I’d like to say that it was silently snowing outside that morning, like it had been the previous day. But the truth was, the wind was violent. So violent, that we thought the whole might be canceled and the resort would be closed. As Daniel and Tori worked vigorously to figure out what challenges we could still do, we all waited impatiently in anticipation on how the rope course would be, if we got to do it at all. I for one was really excited. It was my time to shine. This was the closest thing to rock climbing, and I wanted to show off my mad skillz. My teammate on the other hand was kind of dreading the whole thing. Katie has a deathly crazy fear of heights. And she was terrified that she was going to have to do the 60′ jump.
Secretly, little Katie Boue and I had been trying to feed Daniel and Tori with the idea that there was an indoor rock climbing gym near by. We could all go there, they don’t close do to weather. But it was all for not. Daniel got our attention and explained to us that the jump was off. It was too windy to make the jump, the Leap of Faith challenge had been canceled and we would finish out the #Omnigames with the remaining events. I turned to Katie and saw the awesome glow in her eyes that her worst fear was gone. And almost immediately she started to focus on the 50′ ropes course.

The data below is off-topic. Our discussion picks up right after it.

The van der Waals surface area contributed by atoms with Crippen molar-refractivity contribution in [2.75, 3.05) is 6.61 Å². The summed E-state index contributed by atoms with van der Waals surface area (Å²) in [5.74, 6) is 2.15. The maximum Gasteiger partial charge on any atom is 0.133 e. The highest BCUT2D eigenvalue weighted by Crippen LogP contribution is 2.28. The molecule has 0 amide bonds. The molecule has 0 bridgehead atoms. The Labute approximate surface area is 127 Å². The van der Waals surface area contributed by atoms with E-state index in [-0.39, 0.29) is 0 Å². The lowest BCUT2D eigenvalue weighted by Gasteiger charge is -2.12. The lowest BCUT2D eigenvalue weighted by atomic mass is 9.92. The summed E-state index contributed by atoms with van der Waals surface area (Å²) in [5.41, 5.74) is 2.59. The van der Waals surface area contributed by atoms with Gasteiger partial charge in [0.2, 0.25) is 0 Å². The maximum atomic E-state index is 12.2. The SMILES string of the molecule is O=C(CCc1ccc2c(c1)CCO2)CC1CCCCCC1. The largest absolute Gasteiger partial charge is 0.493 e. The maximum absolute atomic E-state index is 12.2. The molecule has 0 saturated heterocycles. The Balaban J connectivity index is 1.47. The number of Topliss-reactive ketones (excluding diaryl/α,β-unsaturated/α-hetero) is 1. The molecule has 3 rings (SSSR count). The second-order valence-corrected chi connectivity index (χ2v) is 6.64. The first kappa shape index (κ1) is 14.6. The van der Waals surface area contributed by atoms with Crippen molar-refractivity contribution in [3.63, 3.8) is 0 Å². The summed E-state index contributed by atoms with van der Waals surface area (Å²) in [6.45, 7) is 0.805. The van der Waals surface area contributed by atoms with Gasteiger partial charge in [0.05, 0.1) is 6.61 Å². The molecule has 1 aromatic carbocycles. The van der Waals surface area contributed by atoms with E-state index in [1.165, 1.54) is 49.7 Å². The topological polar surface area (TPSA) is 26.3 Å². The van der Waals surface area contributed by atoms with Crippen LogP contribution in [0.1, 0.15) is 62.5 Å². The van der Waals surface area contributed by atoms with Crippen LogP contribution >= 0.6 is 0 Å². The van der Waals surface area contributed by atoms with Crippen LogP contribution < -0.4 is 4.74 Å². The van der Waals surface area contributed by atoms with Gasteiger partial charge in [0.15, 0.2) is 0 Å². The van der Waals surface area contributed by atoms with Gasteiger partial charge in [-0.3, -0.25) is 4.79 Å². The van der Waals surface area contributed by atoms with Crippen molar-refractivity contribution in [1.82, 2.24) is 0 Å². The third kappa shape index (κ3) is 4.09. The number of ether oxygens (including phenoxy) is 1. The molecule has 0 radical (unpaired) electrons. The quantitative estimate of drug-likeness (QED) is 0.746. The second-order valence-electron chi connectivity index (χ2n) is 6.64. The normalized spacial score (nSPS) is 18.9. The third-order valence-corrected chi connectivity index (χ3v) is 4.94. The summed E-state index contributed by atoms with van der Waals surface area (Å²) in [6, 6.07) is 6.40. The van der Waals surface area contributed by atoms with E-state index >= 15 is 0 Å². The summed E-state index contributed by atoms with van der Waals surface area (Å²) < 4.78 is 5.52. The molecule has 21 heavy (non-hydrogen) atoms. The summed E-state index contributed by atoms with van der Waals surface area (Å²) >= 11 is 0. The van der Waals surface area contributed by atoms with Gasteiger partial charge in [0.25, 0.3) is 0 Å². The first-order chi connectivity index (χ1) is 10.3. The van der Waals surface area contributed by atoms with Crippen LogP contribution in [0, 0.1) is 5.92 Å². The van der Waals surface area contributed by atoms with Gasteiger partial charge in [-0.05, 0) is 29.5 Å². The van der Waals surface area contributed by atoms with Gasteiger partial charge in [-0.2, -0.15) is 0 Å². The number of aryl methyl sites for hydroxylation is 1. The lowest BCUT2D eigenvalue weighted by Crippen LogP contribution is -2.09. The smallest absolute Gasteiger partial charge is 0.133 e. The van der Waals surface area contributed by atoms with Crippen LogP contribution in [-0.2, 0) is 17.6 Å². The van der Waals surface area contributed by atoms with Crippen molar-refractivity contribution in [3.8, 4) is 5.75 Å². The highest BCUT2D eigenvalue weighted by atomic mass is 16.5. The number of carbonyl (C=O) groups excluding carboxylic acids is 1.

We road in the shuttle bus side by side as teammates do, and she told me that she was now really nervous for the ropes courses. As I tried to convince her that she would be ok, I realized I needed to put my own selfish reasons for wanting her to do it aside. She was truly scared. So I looked at her and told her, you don’t have to do anything you’re not comfortable with. If your scared, just stay on the ground and we will see what happens. As much as I wanted to get our best chance to go to Jordan, I absolutely didn’t want to see her terrified up there, or freeze up, or cry. And I could tell, she didn’t want to let me down. Although, I don’t think she knew it wouldn’t be letting me down, I understand the fear of heights more than most. Just because I climb, I had a deathly fear of heights growing up, and it still lingers. In high school I froze on a climbing route and took a 20′ fall landing my side on a huge boulder. I still have a scar. But I also know there is only one way to face those fears.